KSPB takes top prize in national music competition

A screenshot from Kintyre Schools Pipe Band's entry to the Scottish Schools Freestyle Championships.
A screenshot from Kintyre Schools Pipe Band's entry to the Scottish Schools Freestyle Championships.

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Kintyre Schools Pipe Band (KSPB) has landed a top prize at a national competition despite it being a year since members last performed together.

The band’s talented young musicians impressed the judges at the Scottish Schools Freestyle Championships with their rendition of Ravens Rocketman, featuring traditional reels and an arrangement of Elton John’s hit song Rocket Man, earning themselves second place and £400 in prize money.

In a bid to help beat lockdown and keep youngsters focused on their music whilst learning from home, the competition moved online this year.

This meant band members had to record their performances individually, some from school and some at home, before Campbeltown Grammar School (CGS) teacher James Murdoch, head of music, put it all together.

As well as the band’s pipers and drummers, the submission featured keyboard players and guitarists, while five members of James McCorkindale’s School of Dancing also featured in the video.

KSPB Pipe Major Fiona Mitchell said she was ‘extremely proud’ of the young musicians, adding: ‘It’s such a fantastic result for such a small community as there were bands competing from all over Scotland.

‘With the majority of the major championships cancelled for this year, this competition gave the band members something good to focus on.’

The result is even more impressive, given that the youngsters have been unable to practise or perform together for a year – their last public performance was a concert at CGS just days before the UK went into lockdown in March 2020.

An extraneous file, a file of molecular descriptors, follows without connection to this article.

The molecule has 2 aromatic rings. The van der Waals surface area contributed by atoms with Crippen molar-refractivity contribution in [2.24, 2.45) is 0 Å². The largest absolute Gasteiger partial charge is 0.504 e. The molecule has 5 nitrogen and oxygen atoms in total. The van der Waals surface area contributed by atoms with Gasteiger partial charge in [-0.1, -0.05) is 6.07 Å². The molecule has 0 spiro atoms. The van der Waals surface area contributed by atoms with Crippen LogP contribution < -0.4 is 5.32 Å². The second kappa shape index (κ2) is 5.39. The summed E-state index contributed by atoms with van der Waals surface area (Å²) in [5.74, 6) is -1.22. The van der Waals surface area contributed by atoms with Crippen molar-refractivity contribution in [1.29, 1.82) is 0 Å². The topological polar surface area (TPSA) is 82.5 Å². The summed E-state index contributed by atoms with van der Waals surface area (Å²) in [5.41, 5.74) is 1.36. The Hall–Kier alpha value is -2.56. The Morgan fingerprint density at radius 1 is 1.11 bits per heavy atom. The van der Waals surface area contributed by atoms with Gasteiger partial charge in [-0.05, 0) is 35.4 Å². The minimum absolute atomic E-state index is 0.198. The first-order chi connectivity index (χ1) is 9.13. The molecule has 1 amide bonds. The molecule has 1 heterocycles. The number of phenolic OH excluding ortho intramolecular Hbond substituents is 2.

The young musicians have continued lessons with Ian McKerral and Campbell Anderson throughout lockdown via Google Classroom, and have only recently had some face-to-face tuition, but it is unclear when full band practises will resume.

Alex Duncan, Scottish Schools Freestyle Championships chief executive, described the response to the event as ‘outstanding’ with 16 bands and musicians from 46 schools taking part.

He said: ‘This was not just a musical challenge on the part of pupils, but a technical feat on the part of tutors: pupils had to practise solo and film their individual part, in time and in tune, in their own home, after which tutors had to combine all the pupils’ films into one performance using technical mixing platforms.’

Red Hot Chilli Piper and judge Craig Munro said: ‘Line-ups included keyboard, voice, guitar, violin or anything – so long as at least two bagpipes were at the heart of it. We were blown away by the talent of the young people and it was hard to choose the winners.’

Fellow judges were Finlay MacDonald, director of piping at the National Piping Centre, and composer, broadcaster and musician Gary Innes.

The event was played out over three nights last week on the Pipe Bands for Pupils Facebook page, attracting thousands of viewers, who also got a chance to vote for their favourite band.

The championships are run by the Scottish Schools Pipes and Drums Trust which has supported piping and drumming in 24 local education authority areas with thousands of pupils getting lessons each week.

The trust helps expand piping and drumming in Scotland’s state schools with cash grants for tuition. It also runs a free bagpipe and concert chanter lending service, and supports paid internships for aspiring tutors.